Sanskrit, also spelled संस्कृतम् (saṃskṛtam), is an ancient language of India commonly seen as the grandmother of the Indo-European language family. Closely allied with Prakrit and Pali, Sanskrit is more exhaustive in both grammar and terms and has the most extensive collection of literature in the world, greatly surpassing its sister-languages Greek and Latin.
Search found 514 related definition(s) that might help you understand this better. Below you will find the 15 most relevant articles:
Palā (“jackfruit”) refers to one of the several “attributes” (āyudha) or “accessories” of a det...
Palāsa (“envious rivalry”) in Buddhism refers to one of the sixteen upakilesa (subtle defilemen...
Kṣetra (क्षेत्र) refers to “land”, as defined in the first chapter (ānūpādi-varga) of the 13th-...
Kurukṣetra (कुरुक्षेत्र) is the name of an ancient city, according to the Kathāsaritsāgara, cha...
Lokapāla (लोकपाल).—Indra, Agni, Yama and Varuṇa are called lokapālas. (Śloka 35, Chapter 57, Va...
Gopāla is the name of a king from Nalapura hailing from the Yajvapāla dynasty, as mentioned in ...
Śaṅkhapāla (शङ्खपाल) is the name of a Nāga king (nāgarāja), according to the Kathāsaritsāgara, ...
Śiśupāla (शिशुपाल) is a name mentioned in the Mahābhārata (cf. I.61.5) and represents one of t...
Dvārapāla (द्वारपाल) is a name mentioned in the Mahābhārata (cf. II.29.10) and represents one ...
Dhanapāla (धनपाल) or Dhanapālaka or Nālāgiri is the name of an elephant, according to the ...
Kṣetrajña (क्षेत्रज्ञ).—a. 1) knowing places. 2) clever, dexterous; क्षेत्रज्ञवद्भाषसे त्वं हि ...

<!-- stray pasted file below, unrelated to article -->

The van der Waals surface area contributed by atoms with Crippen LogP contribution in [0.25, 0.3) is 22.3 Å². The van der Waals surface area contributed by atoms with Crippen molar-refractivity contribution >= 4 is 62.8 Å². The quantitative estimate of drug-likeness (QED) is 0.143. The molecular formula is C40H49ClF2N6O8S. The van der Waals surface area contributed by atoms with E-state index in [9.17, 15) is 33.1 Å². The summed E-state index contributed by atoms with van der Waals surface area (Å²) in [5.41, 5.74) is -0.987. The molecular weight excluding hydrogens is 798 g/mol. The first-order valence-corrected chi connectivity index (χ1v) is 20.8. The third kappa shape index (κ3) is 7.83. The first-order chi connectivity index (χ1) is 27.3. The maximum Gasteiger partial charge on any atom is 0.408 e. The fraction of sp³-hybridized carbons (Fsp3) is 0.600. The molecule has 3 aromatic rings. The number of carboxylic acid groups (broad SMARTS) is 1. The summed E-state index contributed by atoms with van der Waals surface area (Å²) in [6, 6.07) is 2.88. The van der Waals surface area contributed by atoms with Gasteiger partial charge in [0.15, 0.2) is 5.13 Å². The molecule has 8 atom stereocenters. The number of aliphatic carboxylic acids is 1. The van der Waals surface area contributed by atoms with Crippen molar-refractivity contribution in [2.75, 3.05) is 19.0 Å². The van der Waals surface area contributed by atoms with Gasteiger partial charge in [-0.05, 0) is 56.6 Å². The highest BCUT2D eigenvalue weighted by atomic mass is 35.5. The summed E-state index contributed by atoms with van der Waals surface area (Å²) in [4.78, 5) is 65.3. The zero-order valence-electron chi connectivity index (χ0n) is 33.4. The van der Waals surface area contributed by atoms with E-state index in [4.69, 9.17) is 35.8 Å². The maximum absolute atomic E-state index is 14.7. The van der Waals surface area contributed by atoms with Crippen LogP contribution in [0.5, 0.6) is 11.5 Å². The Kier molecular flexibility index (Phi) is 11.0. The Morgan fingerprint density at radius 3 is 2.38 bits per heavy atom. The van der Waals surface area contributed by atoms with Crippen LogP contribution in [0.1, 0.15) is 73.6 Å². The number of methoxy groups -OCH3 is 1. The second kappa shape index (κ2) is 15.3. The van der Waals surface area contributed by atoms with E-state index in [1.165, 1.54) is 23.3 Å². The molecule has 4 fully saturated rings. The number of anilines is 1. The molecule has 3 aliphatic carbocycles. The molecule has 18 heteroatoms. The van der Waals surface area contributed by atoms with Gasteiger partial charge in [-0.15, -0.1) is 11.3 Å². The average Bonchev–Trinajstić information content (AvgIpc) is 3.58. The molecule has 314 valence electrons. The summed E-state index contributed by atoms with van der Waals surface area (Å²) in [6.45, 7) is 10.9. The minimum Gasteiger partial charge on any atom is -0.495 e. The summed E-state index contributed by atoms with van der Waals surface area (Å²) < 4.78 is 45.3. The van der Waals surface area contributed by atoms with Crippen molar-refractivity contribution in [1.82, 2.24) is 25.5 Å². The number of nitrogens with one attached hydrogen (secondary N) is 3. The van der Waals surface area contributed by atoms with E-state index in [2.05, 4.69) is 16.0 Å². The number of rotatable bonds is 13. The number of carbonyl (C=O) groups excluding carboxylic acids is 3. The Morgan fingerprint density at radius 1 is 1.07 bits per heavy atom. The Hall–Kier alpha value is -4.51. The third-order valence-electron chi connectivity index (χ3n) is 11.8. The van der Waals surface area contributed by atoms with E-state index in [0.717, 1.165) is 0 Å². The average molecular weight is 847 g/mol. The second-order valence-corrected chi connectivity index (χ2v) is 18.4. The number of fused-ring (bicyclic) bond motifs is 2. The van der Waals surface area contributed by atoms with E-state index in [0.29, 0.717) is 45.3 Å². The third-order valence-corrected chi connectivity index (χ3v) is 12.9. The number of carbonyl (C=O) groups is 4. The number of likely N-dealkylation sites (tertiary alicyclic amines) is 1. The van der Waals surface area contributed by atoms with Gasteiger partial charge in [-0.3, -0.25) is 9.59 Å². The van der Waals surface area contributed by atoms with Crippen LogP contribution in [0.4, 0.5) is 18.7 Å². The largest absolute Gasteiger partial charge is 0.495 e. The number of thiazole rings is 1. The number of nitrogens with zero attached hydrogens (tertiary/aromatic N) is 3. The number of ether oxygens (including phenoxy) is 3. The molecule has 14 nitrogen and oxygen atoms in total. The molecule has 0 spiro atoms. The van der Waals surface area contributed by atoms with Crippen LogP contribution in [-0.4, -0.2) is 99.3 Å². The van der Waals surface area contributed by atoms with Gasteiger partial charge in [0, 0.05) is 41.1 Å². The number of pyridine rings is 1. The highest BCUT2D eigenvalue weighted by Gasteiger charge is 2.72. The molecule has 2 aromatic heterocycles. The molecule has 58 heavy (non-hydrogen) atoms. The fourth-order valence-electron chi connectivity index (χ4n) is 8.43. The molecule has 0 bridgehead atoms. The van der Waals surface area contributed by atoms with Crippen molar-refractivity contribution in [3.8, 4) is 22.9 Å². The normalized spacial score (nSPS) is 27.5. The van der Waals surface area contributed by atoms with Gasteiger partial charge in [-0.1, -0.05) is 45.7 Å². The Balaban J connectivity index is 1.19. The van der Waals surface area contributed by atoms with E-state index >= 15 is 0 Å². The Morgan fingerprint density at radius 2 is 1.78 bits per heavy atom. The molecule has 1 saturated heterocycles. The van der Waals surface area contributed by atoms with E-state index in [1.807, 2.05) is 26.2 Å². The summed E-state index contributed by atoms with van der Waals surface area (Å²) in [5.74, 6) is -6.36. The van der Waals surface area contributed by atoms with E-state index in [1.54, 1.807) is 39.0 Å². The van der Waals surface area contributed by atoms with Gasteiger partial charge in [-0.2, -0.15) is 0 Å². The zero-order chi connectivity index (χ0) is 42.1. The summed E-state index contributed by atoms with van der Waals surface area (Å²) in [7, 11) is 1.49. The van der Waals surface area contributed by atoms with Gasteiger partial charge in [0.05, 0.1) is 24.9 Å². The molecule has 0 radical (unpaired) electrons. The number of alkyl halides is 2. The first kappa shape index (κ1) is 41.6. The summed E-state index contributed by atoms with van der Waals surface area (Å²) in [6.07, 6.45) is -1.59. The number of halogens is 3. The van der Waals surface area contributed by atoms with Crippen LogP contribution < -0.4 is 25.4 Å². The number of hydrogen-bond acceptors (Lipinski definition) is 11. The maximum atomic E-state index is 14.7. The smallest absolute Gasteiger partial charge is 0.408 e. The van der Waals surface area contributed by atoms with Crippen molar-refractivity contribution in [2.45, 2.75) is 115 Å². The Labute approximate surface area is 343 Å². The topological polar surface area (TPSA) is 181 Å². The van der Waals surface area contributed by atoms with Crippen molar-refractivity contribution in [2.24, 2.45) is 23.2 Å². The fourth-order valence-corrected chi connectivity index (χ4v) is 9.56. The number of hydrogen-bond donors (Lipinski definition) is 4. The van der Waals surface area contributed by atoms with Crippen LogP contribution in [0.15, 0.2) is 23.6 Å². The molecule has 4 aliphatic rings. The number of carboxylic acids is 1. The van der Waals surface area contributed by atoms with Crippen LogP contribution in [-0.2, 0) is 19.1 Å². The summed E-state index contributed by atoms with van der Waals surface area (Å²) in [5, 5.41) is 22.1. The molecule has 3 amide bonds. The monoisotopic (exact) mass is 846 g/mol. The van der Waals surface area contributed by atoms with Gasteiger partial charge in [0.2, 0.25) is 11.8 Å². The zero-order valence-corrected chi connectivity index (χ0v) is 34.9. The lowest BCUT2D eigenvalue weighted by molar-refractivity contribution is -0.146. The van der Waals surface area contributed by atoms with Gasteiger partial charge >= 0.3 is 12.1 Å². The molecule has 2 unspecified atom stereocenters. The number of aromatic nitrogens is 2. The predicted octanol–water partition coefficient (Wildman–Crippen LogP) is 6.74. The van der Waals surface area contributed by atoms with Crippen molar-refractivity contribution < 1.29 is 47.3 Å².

Mahīpāla (महीपाल) is the son of Candrasvāmin from Devakamalapura according to the Kathāsaritsāg...
Dharmapāla (धर्मपाल) of Laramā is the name of one of the teachers of Dhīreśvarācārya (1851...
Siddhakṣetra (सिद्धक्षेत्र).—the abode of sages or Siddhas. Derivable forms: siddhakṣetram (सिद...
Dikpāla (दिक्पाल).—the regent or guardian of a quarter; Rāj. T.4.225 (for the names of the seve...
Search found 8 books and stories containing Kshetrapala, Kṣetrapāla or Kshetra-pala. You can also click to the full overview containing English textual excerpts. Below are direct links for the most relevant articles:
Early Chola Temples (by S. R. Balasubrahmanyam)
Devakoshta < [Chapter XIII - Prasada: Component Parts]
Temples in Tiruvalanjuli < [Chapter X - Historical Survey]
Temples in Konerirajapuram < [Chapter VIII - Temples of Uttama Chola’s Time]
Lalitopakhyana (Lalita Mahatmya) (by G.V. Tagare)
The Shiva Purana (by J. L. Shastri)
Chapter 39 - The annihilation of the army of Śaṅkhacūḍa < [Section 2.5 - Rudra-saṃhitā (5): Yuddha-khaṇḍa]
Chapter 37 - Destruction of Dakṣa’s sacrifice < [Section 2.2 - Rudra-saṃhitā (2): Satī-khaṇḍa]
Chapter 8 - Śiva’s Mental worship < [Section 6 - Kailāsa-saṃhitā]
Middle Chola Temples (by S. R. Balasubrahmanyam)
Temples In Tiruvalanjuli < [Chapter II - Temples of Rajaraja I’s Time]
Appendix on Rajarajesvaram: Later History < [Tanjavur/Thanjavur (Rajarajesvaram temple)]
Temples in Sitibeta < [Chapter IV - Temples of Rajendra I’s Time]
The Garuda Purana (by Manmatha Nath Dutt)
Chapter CXXVI - Visvedeva Puja < [Brihaspati (Nitisara) Samhita]
Chapter XLVI - Adoration of the deity presiding over homesteads (Vastu) < [Agastya Samhita]
Chapter LXXXVI - Merit of performing Sraddhas at Preta Sila < [Agastya Samhita]
Later Chola Temples (by S. R. Balasubrahmanyam)